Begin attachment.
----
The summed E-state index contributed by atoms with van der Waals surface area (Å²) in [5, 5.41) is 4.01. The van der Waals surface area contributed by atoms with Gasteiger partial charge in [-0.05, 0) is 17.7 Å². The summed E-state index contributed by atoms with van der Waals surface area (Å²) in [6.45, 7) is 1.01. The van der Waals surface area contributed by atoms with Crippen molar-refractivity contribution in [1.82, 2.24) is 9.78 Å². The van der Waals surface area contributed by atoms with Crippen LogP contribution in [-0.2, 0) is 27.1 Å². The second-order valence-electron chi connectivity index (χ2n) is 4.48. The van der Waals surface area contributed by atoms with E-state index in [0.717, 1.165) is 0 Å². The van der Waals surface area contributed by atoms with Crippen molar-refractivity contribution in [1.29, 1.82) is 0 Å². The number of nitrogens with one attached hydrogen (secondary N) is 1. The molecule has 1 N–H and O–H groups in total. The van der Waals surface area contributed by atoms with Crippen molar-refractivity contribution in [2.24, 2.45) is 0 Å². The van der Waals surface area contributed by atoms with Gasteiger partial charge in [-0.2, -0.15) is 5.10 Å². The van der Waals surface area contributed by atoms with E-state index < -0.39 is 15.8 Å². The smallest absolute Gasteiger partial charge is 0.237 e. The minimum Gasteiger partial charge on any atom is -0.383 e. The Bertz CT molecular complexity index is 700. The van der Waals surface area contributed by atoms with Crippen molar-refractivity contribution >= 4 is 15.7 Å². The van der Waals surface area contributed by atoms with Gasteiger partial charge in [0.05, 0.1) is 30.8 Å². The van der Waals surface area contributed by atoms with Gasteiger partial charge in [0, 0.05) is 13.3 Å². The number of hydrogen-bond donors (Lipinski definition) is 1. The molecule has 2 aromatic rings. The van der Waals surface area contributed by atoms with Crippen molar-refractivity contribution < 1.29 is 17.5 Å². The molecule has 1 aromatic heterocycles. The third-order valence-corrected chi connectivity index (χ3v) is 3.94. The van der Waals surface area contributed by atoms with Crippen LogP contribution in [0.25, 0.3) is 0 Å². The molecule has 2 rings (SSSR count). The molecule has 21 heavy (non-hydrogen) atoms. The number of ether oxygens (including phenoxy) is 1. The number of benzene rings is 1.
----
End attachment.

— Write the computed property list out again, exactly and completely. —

The summed E-state index contributed by atoms with van der Waals surface area (Å²) in [5, 5.41) is 4.01. The van der Waals surface area contributed by atoms with Gasteiger partial charge in [-0.05, 0) is 17.7 Å². The summed E-state index contributed by atoms with van der Waals surface area (Å²) in [6.45, 7) is 1.01. The van der Waals surface area contributed by atoms with Crippen molar-refractivity contribution in [1.82, 2.24) is 9.78 Å². The van der Waals surface area contributed by atoms with Crippen LogP contribution in [-0.2, 0) is 27.1 Å². The second-order valence-electron chi connectivity index (χ2n) is 4.48. The van der Waals surface area contributed by atoms with E-state index in [0.717, 1.165) is 0 Å². The van der Waals surface area contributed by atoms with Crippen molar-refractivity contribution in [1.29, 1.82) is 0 Å². The number of nitrogens with one attached hydrogen (secondary N) is 1. The molecule has 1 N–H and O–H groups in total. The van der Waals surface area contributed by atoms with Crippen molar-refractivity contribution in [2.24, 2.45) is 0 Å². The van der Waals surface area contributed by atoms with Gasteiger partial charge in [-0.2, -0.15) is 5.10 Å². The van der Waals surface area contributed by atoms with E-state index < -0.39 is 15.8 Å². The smallest absolute Gasteiger partial charge is 0.237 e. The minimum Gasteiger partial charge on any atom is -0.383 e. The Bertz CT molecular complexity index is 700. The van der Waals surface area contributed by atoms with Crippen molar-refractivity contribution >= 4 is 15.7 Å². The van der Waals surface area contributed by atoms with Gasteiger partial charge in [0.05, 0.1) is 30.8 Å². The van der Waals surface area contributed by atoms with Gasteiger partial charge in [0, 0.05) is 13.3 Å². The number of hydrogen-bond donors (Lipinski definition) is 1. The molecule has 2 aromatic rings. The van der Waals surface area contributed by atoms with Crippen molar-refractivity contribution < 1.29 is 17.5 Å². The molecule has 1 aromatic heterocycles. The third-order valence-corrected chi connectivity index (χ3v) is 3.94. The van der Waals surface area contributed by atoms with Crippen LogP contribution in [0.25, 0.3) is 0 Å². The molecule has 2 rings (SSSR count). The molecule has 21 heavy (non-hydrogen) atoms. The number of ether oxygens (including phenoxy) is 1. The number of benzene rings is 1.